At the heart of many live-streaming setups is the software OBS, or “Open Broadcaster Software”. OBS is the most commonly used free and open-source software for video recording and live streaming.
This article explains everything you need to know to start using OBS to live stream. From the basic setup, to nailing audio inputs and outputs, and getting creative with your live stream experience. But for a simpler option, you can also go live straight from your web browser via Live studio, without the need for OBS or any third-party software at all. You can read about how to do that in this article.
Requirements for OBS
OBS Studio requires the following hardware and operating systems to function. Having a compatible system does not guarantee that it is capable of streaming or recording using OBS. The CPU requirements vary considerably depending on the settings of your device, resolution, FPS, and scene complexity. Try the Tools > Auto-Configuration Wizard in OBS itself to find appropriate settings for your specs.
- DirectX 10.1 compatible GPU
- Windows 8 / 8.1 / 10
- Intel CPU (PPC is not supported)
- OpenGL 3.3 compatible GPU
- macOS High Sierra (10.13) or later
- OpenGL 3.3 compatible GPU
- X window system
Having a separate PC or Mac to run OBS gets the best results. That’s not to say you can’t run it on your DJ/production system, but you might run into issues as your computer struggles to keep up.
For the set up, a good rule of thumb for OBS is: if you don’t know what that tool is, leave it at its default setting. Setting up OBS can be as easy or as complex as you want it to be. We could write a whole series of articles just on setting it up properly. Luckily, if you just want to stream quickly through OBS provided a quick start guide here.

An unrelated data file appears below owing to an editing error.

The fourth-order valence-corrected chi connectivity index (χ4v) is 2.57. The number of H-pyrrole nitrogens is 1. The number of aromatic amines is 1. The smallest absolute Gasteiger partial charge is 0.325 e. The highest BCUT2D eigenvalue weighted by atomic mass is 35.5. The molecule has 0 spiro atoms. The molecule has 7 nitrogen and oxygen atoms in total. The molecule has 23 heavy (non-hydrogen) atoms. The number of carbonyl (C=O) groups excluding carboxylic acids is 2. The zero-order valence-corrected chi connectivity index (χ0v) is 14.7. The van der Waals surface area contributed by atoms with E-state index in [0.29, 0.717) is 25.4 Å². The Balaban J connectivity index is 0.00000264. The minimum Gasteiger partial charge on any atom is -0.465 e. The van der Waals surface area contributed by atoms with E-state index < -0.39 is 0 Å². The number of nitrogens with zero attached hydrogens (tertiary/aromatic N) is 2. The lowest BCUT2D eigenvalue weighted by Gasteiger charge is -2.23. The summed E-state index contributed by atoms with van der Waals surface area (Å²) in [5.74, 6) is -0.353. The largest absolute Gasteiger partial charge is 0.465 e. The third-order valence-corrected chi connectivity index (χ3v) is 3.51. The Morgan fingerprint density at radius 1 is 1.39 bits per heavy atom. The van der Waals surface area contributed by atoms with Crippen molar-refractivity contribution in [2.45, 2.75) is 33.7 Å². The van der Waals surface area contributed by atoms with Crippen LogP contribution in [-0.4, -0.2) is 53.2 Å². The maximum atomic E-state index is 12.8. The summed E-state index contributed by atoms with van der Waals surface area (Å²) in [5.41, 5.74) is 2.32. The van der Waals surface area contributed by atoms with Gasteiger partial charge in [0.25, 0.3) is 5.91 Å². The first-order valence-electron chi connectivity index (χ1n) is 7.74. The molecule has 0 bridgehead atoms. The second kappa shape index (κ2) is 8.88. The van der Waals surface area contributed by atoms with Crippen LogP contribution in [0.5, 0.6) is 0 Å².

The key takeaway is to tweak OBS as you find the best settings for your computer and specifically your internet connection.
The sources are all of your different audio and video inputs. You can use your in-built webcam, saved images, GIFS, videos, and many more options. It’s best to play around in the menu highlighted below to get an idea of what’s available.
Your stream is only as good as the material used to build it. But beware, copyright laws apply here just as they would anywhere else. Luckily, we’ve scoured the net for all of the best free stock audio, images, and VJ loops for you to use in your stream. Sometimes you have to think outside of the box to make them work together.
Check out some of our favorites sources here:
Scenes are the different ways you might want to group all of your different inputs. You can get creative coming up with different looks and angles you can switch to at any point during your stream.
Here’s a scene made up of my webcam output plus a PNG of a TV with a transparent background. It's possible to layer sources to create interesting and dynamic scenes. It’s fun to play around to see what you can come up with.
The audio mixer is an important section to control the audio levels of your stream. It works just like any normal DJ mixer would.
The next section controls how OBS moves between different scenes. You can cut, fade, swipe, and even make up your own transitions (pictured below.)
Plugins / add ons
OBS is incredibly versatile. This is due to the huge amount of plugins available to extend the functionality of the software. We’d recommend taking a look at what’s available here. There’s a whole community of people consistently developing plugins for OBS.
Some plugins we suggest are:
Spectraliser - A cool audio visualizer
DVD Screen Saver - Another fun old school looking plugin
Advanced Scene Switcher - You can use this to automate your scene switches Move Transition - For making your transitions look way fancier
Shader Filter - Adds a tonne of functionality for changing the look of your sources
That’s it for now!
We hope this gives you a great overview of what you can do with OBS and where you can find resources to get you up and running.